There are some books you write for fun – for pure entertainment. There are some stories you tell because a quirky idea has you hooked and the only way to shake it is it get it down on paper and explore it. I've written a lot of books now, and in the main, they're all books I've wanted to write, for the fun, for the adventure of them. I wanted to entertain people. I've never really had higher aspirations than that.
The Language of Dying is different. It was not a book I wanted to write. It was a book I needed to write.
I can't talk about this book without giving some context because The Language of Dying lives in the blurred space between fact and fiction. Several years ago a friend of mine (my ex-father-in-law to be exact) came to stay with me while he was dying of cancer. His son and I were long divorced by then but he and I had always got along and so it was that he moved into the little room at the back of my house and there he stayed until the night before he died.
He was an unusual man – there was never a simple conversation, everything was analysed in depth, frivolous or otherwise, over several cups of tea and many cigarettes. He was a recovered alcoholic, a psychiatric nurse and a divorced and devoted father of five. He was my friend and I loved him, but I have to be honest, I wasn't entirely certain of the decision I'd made. I have a horror writer's imagination – we think about the fear far too much – but my friend? As far as I could fathom – he seemed completely unafraid of death. They dying part bothered him, but whatever fears he might have had, he made it easier for me by not sharing them. We talked about it - we picked out coffins and visited crematoriums - but I never once saw his fear. Like I said, he was an unusual man. But still, in many ways that I didn't realise at the time, it was a harrowing experience. I still had both my parents – the slow dissolving of a life wasn't a situation I'd experienced before. It lingers with me still. I haven't used Listerine mouthwash since that time. The smell of christmas candles burning always takes me back there – and if you read the book, you'll understand why.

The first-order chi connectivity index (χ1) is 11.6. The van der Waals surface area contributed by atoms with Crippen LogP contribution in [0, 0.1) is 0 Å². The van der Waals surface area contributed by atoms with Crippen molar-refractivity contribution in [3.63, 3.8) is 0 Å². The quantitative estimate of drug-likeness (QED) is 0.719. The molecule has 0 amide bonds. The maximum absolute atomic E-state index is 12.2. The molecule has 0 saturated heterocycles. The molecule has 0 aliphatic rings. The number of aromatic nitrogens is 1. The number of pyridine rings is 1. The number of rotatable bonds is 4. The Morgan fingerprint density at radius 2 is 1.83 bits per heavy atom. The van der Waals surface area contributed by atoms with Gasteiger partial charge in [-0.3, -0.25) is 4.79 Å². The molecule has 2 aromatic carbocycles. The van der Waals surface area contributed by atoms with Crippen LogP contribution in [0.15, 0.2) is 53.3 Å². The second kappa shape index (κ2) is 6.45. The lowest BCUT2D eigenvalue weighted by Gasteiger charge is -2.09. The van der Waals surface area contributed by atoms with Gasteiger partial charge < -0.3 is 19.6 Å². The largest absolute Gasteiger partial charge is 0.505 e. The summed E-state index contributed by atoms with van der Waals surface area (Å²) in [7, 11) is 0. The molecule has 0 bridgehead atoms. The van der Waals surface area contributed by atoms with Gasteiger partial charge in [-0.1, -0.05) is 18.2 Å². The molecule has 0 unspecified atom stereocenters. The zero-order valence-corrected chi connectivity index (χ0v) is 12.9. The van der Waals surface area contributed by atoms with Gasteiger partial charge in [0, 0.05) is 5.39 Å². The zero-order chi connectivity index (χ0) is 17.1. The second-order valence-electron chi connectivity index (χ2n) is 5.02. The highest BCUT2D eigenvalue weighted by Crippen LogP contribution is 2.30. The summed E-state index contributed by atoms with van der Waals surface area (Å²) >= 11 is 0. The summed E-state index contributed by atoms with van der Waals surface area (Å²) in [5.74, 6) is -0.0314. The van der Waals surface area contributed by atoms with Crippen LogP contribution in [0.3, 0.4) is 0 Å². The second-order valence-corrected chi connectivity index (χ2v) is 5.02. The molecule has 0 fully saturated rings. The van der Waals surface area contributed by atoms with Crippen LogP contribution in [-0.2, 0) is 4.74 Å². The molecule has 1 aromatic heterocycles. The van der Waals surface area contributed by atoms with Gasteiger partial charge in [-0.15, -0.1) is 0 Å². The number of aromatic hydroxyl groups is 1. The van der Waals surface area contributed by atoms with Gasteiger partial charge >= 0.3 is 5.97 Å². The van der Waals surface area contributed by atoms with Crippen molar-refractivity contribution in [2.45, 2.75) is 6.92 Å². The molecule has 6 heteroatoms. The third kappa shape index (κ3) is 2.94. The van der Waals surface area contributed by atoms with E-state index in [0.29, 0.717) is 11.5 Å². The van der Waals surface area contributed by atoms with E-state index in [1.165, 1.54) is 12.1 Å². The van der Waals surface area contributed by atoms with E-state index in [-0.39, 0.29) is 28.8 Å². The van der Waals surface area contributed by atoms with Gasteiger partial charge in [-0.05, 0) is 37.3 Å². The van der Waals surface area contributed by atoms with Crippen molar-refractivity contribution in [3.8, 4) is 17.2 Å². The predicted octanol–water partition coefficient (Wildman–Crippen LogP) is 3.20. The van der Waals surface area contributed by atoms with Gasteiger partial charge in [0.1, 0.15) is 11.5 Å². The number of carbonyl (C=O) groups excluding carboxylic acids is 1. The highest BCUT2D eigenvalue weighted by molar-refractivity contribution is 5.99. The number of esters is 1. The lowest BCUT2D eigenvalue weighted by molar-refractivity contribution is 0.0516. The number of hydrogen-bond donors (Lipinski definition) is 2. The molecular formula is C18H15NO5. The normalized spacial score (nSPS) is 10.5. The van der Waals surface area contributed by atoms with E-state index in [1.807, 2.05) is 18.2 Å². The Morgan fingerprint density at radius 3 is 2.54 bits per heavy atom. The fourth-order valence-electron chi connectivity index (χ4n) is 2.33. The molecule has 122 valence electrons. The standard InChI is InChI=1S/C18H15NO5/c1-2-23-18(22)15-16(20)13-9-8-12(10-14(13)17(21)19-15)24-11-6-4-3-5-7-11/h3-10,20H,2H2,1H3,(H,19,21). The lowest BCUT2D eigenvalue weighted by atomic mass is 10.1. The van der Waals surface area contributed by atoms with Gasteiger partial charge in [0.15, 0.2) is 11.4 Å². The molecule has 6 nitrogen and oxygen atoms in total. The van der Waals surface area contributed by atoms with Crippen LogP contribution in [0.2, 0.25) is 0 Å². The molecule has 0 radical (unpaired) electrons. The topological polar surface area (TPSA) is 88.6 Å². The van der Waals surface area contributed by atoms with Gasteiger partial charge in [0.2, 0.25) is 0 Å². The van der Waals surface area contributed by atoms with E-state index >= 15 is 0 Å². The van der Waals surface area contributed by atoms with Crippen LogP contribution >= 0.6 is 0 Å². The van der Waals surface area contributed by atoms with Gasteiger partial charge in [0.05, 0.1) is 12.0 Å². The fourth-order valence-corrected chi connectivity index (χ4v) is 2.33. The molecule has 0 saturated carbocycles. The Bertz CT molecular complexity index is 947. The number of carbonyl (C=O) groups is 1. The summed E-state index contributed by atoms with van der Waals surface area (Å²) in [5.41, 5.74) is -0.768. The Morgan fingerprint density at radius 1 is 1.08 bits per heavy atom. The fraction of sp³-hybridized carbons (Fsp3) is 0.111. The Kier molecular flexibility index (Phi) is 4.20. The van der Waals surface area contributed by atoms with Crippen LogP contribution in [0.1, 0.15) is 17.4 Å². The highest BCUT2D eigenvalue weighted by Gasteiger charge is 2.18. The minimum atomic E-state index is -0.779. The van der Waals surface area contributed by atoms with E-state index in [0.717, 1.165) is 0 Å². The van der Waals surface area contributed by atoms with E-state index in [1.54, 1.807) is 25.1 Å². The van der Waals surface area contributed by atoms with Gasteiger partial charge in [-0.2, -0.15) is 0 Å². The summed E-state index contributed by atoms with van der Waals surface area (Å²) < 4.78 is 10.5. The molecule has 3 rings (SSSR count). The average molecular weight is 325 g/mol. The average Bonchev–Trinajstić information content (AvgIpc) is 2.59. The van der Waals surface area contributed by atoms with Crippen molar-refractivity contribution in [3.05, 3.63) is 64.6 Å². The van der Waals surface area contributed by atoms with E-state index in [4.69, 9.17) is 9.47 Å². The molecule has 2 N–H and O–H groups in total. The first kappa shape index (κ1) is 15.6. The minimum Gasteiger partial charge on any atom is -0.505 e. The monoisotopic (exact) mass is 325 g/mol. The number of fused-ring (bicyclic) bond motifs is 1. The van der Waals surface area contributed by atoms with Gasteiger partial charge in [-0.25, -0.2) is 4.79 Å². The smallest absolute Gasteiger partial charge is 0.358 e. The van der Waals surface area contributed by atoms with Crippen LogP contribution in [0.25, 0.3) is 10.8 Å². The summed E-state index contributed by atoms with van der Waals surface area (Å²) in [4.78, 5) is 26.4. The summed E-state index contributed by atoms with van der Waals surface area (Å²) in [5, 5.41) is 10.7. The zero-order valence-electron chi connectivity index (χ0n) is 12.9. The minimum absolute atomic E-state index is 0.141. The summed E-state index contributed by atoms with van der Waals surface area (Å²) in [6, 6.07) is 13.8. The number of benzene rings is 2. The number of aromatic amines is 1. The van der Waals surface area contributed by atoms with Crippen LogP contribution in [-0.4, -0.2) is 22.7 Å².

The Language of Dying is based on my experiences of the last week of my friend's life, when he'd gone to bed and stayed there, and family gathered round and nurses and doctors came and went. The characters are fictitious although there are elements drawn from my life and others', strands of fact and fiction woven together to make a new, maybe stronger, cord.
After a few months had passed since my friend's death, I knew I needed to, rather than wanted to, write the book. Nature heals us. Time passes and we forget things that damage us – it's easier that way. I didn't want to forget the details of that experience though, because I knew they were important. This was not a unique situation – people are living through it now, and we will all come to play the central role when the time comes. I didn't want to remember, but I didn't want to forget, and the writing process was cathartic for me. Writing is the way I deal with the world. I get to put it down on paper and then I can put it away in my mind.
It's a book I think my friend would be proud of. It's an emotionally honest book, as much about life and living as death. It's about families and love and the strengths we don't know we have. It's about the rippling effects our lives have on each other. It's about how the indignities of death are not what lingers of a person.
And, also, of course, it's about a strange magical creature that sometimes visits in the night.